Would you credit it? A card for children
Top banker Matthew Barratt has put the issue of marketing to children in the spotlight once again. It’s an ethical minefield, reports Gary Thurtle
Children are an increasingly important, but sometimes overlooked, element in our consumer culture. They not only have more money than ever before but they are also more influential in household buying decisions.
Last week, Barclays chief executive Matthew Barratt told a Treasury Select Committee that he would like to launch a credit card for children. He said: “The net present value of the baby in the cradle is quite attractive.”
The next day, Barclays said Barratt was joking when he made the comments. But given he was talking to MPs in the full gaze of the media, it’s unlikely his comments were purely flippant.
Barratt was formerly chairman of the Bank of Montreal and will consequently be well aware of the relationship between credit card culture and children in North America. Since 2000, for instance, the US has had Visa Buxx, a debit card for young people that can be used in Visa-approved outlets, but which is monitored and topped up by parents.
Such moves are symptomatic of the way in which young people are asserting themselves. In August, the UK will get a similar card called Dubit, from the company of the same name. The concept has been created by a team of teenagers and will be distributed and managed by an as-yet unnamed high street bank.
The card is expected to be a rival to younger person’s debit card Solo and Internet payment cards Splash Plastic and Smartcreds. It will have more discounts and incentives and will be accepted for more Internet transactions than Solo.
Teenagers receive a modest but rising amount of pocket money – £3.19 a week, according to the Wall’s Pocket Money Monitor 2001. But new research from Abbey National shows children earn about £1,200 a year by doing chores. Given there are 12 million people under 16 in this country, that is a considerable pool of money.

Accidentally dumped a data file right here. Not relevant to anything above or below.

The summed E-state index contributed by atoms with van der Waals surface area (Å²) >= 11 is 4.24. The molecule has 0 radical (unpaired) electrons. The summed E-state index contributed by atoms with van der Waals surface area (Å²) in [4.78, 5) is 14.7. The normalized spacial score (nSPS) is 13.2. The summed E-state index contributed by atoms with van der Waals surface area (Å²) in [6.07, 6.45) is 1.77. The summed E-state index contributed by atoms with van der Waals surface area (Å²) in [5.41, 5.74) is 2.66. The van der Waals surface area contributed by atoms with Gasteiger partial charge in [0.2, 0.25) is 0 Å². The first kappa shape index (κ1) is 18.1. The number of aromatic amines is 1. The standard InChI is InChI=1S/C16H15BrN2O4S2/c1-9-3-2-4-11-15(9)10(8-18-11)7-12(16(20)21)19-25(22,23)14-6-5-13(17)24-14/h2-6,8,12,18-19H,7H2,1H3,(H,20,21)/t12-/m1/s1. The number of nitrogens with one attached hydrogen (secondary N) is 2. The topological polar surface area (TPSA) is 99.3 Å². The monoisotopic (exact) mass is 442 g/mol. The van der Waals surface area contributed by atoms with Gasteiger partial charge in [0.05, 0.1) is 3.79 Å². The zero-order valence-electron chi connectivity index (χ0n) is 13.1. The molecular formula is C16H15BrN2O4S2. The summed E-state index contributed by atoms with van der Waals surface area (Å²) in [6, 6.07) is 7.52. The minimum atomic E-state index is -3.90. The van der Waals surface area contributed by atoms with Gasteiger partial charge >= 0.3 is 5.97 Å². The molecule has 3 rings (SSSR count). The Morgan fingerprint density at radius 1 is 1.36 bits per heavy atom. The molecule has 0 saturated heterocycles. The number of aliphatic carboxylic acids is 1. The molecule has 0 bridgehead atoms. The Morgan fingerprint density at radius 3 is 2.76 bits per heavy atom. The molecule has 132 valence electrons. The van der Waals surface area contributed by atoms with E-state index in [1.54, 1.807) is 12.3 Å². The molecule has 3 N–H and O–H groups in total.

As society changes, children are also starting to get their sticky fingers on the family purse-strings. Observers say the rise in single-parent families means greater responsibility – including responsibility for purchases – is being placed on children at a younger age. And technology-literate children are stealing a march on their parents, helping to direct purchases from stereos to cars.
Robin Lauffer, managing partner of McCann-Erickson’s youth marketing agency Magic Hat, says: “Marketers are recognising that children are important consumers in their own right. In addition to having their own money, young people are influencing many household buys.”
People are also having children later in life – the average age of a woman having her first child in 1997 was 28.8, compared with 26.8 in 1981. As a result, according to Ian Millner, managing partner of youth marketing company Iris, children are becoming a bigger factor in buying decisions.
He says: “Parents are now more considered about whether a product is good for their children. They are having children later and have more disposable income as a result. So they don’t just buy the cheapest car, for instance – they buy a car which is suitable for the children.
Barratt’s idea of recruiting the child to gain the family may not be far off the mark. Tesco has a Baby Club and a Toddler Club and Manchester United FC’s plan to launch a Mini Man United clothing range (MW last week) reinforces the trend.
Lauffer adds that, since the Baby Boom generation, there has been a growing complicity between parent and child
when it comes to brands. She says: “Parents and their children are listening to the same music and buying the same fashion brands.”
Appealing to young people, however, is not a straightforward task. Young people, particularly teenagers, are as confused and fickle as ever. Those marketers that try to talk the same language as children can fall flat on their faces, while those that pretend not to target them at all often seem to win out.
Adam Hildreth, 17-year-old managing director of Dubit, says advertisers often think they know what children want without bothering to ask them. He cites the Budweiser “Wassup?” campaign as an example of how a campaign caught the imagination of children without being directed at them.
He says: “When marketers go to focus groups they say: ‘This is what you want,’ and the teenagers just say: ‘Yes’. But marketers rarely ask them for ideas.”
Switch Card Services marketing and strategy director Nigel Turner is conscious of the pitfalls. Of the company’s 6 million Solo customers, 2 million are under 17, compared with 1 million in 1998.
In October, the company launched a cinema campaign to target the youth market. The campaign was devised to look as if it was aimed at adults.
He says: “We discovered we needed to market the product in an adult way, otherwise it is seen as patronising.”
But the issue of whether advertising manipulates children is still a hot topic. In January, 80 MPs backed an early day motion from Labour’s Debra Shipley to ban advertising to children under five years old.
The move highlights the discord in some quarters about the role of advertising in society. Eric Hester, vice-chairman of family values pressure group Family and Youth Concern, believes TV advertising to children under ten should be banned. He says: “Adults are discerning, but they can can be influenced, so what does that say about children?”
With the youth market growing in importance, advertisers will have to ensure they target the market without exploiting it.